Since being in Toulouse, we have noticed a plethora of examples of these onomatopoeic noises and expressions used by our hosts, our teachers, our friends, and strangers we interact with on a day-to-day basis. At first, it was confusing because the sounds have different meanings in America, but over time we have been able to assign meaning to these small noises or words to further advance our capabilities. 

In our opinion, the most subtle noise, but noticeable to a foreign ear, is the raspberries. The noise is created by placing the tongue between the lips and expelling air. It means to have no idea or no clue. It is used as a familiar replacement for a sentiment beyond a simple “non” or “je ne sais pas,” adding a bit of drama. “Hmm” and “hein” are used to seek agreement, confirmation, or clarification, in an interactive manner. This specifically gauges the listener’s response instead of asking straightforwardly, “What do you think?/can you repeat that?” “Hop”, pronounced without the “h” like “up,” is a way to say “there we go.” Similarly, “hop là” is used when finishing an action. The phrases “bah” and “euh” are frequently used in French speech too. Similar to the English “well” or “um,” “bah” is an interjection that expresses hesitancy. When weighing options or responding to unexpected news, it frequently helps to create a natural flow in speech. “Euh” is a filler word that creates a pause while looking for the appropriate words, enhancing the rhythm and flow of speech, instead of “um.”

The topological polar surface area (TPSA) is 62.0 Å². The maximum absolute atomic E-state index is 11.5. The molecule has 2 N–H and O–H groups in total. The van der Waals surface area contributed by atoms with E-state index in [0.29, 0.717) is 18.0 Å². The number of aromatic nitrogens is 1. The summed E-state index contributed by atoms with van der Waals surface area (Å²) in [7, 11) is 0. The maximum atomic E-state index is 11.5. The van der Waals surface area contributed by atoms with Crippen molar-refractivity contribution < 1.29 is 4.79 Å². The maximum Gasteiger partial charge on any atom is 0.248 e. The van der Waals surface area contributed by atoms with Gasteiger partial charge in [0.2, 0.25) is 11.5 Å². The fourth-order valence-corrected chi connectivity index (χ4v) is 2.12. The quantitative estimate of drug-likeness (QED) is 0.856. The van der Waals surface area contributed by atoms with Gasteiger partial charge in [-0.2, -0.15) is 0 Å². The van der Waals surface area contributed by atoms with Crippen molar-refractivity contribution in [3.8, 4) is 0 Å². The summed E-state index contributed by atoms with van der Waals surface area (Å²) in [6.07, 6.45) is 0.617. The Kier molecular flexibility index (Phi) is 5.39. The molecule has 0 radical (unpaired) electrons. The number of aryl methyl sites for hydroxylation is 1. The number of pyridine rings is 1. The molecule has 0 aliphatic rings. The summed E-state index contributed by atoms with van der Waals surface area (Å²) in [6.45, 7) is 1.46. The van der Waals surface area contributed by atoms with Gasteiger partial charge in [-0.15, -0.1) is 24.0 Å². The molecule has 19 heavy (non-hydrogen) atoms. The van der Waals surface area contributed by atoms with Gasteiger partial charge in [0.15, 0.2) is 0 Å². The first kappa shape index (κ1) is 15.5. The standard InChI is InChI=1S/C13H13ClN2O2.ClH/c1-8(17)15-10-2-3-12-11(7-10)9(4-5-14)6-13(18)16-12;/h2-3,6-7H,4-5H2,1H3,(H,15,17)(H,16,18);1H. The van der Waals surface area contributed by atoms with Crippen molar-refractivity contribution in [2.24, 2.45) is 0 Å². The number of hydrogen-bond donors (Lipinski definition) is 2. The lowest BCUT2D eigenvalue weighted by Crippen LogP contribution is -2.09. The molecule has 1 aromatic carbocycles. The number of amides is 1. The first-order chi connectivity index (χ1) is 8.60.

These linguistic quirks and tics not only serve as subtle ways to express emotions, attitudes, and nuances in communication but also give the French language personality.

Another very often used expression is “tac.” It is sort of a nonsense thing, similar to people in America mindlessly humming or going “doot-doot-doo,” while completing a task or explaining steps. In addition, instead of saying “oh!” when receiving clarity or expressing confusion, the French always use “ah!” The French frequently use the word “bof” to denote indifference or a lack of passion. It is used in place of the English word “meh” when a person isn’t very enthusiastic or interested in something. “Bof” is a quick way to express a neutral or lukewarm attitude. Finally, where Americans believe that “ooh là là” is a phrase always to express amazement and awe at something fashionable or beautiful, it also is most often used as “oh là là” in other contexts to react with annoyance, frustration, or surprise, almost to say “oh dear.”